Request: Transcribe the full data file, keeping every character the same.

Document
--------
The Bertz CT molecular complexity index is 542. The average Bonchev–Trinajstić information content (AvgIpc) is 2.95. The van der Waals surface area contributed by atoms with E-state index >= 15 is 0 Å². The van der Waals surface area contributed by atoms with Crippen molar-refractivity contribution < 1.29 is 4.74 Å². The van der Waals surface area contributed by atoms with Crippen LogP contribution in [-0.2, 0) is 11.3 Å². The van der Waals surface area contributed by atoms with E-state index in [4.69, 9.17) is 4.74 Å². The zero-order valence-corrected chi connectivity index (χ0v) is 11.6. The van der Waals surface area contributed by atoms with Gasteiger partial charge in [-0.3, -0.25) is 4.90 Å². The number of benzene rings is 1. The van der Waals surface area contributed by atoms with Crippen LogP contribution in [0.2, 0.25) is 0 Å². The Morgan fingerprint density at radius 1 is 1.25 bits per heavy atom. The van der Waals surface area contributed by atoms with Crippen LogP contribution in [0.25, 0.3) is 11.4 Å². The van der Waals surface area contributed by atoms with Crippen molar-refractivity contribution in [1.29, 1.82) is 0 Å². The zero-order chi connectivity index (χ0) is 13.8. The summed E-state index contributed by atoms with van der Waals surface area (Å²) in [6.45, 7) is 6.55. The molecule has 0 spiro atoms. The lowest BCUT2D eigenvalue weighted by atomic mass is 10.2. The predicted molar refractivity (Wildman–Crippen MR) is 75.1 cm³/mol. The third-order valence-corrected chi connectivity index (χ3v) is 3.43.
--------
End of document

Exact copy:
The Bertz CT molecular complexity index is 542. The average Bonchev–Trinajstić information content (AvgIpc) is 2.95. The van der Waals surface area contributed by atoms with E-state index >= 15 is 0 Å². The van der Waals surface area contributed by atoms with Crippen molar-refractivity contribution < 1.29 is 4.74 Å². The van der Waals surface area contributed by atoms with Crippen LogP contribution in [-0.2, 0) is 11.3 Å². The van der Waals surface area contributed by atoms with E-state index in [4.69, 9.17) is 4.74 Å². The zero-order valence-corrected chi connectivity index (χ0v) is 11.6. The van der Waals surface area contributed by atoms with Gasteiger partial charge in [-0.3, -0.25) is 4.90 Å². The number of benzene rings is 1. The van der Waals surface area contributed by atoms with Crippen LogP contribution in [0.2, 0.25) is 0 Å². The Morgan fingerprint density at radius 1 is 1.25 bits per heavy atom. The van der Waals surface area contributed by atoms with Crippen LogP contribution in [0.25, 0.3) is 11.4 Å². The van der Waals surface area contributed by atoms with Crippen molar-refractivity contribution in [1.29, 1.82) is 0 Å². The zero-order chi connectivity index (χ0) is 13.8. The summed E-state index contributed by atoms with van der Waals surface area (Å²) in [6.45, 7) is 6.55. The molecule has 0 spiro atoms. The lowest BCUT2D eigenvalue weighted by atomic mass is 10.2. The predicted molar refractivity (Wildman–Crippen MR) is 75.1 cm³/mol. The third-order valence-corrected chi connectivity index (χ3v) is 3.43.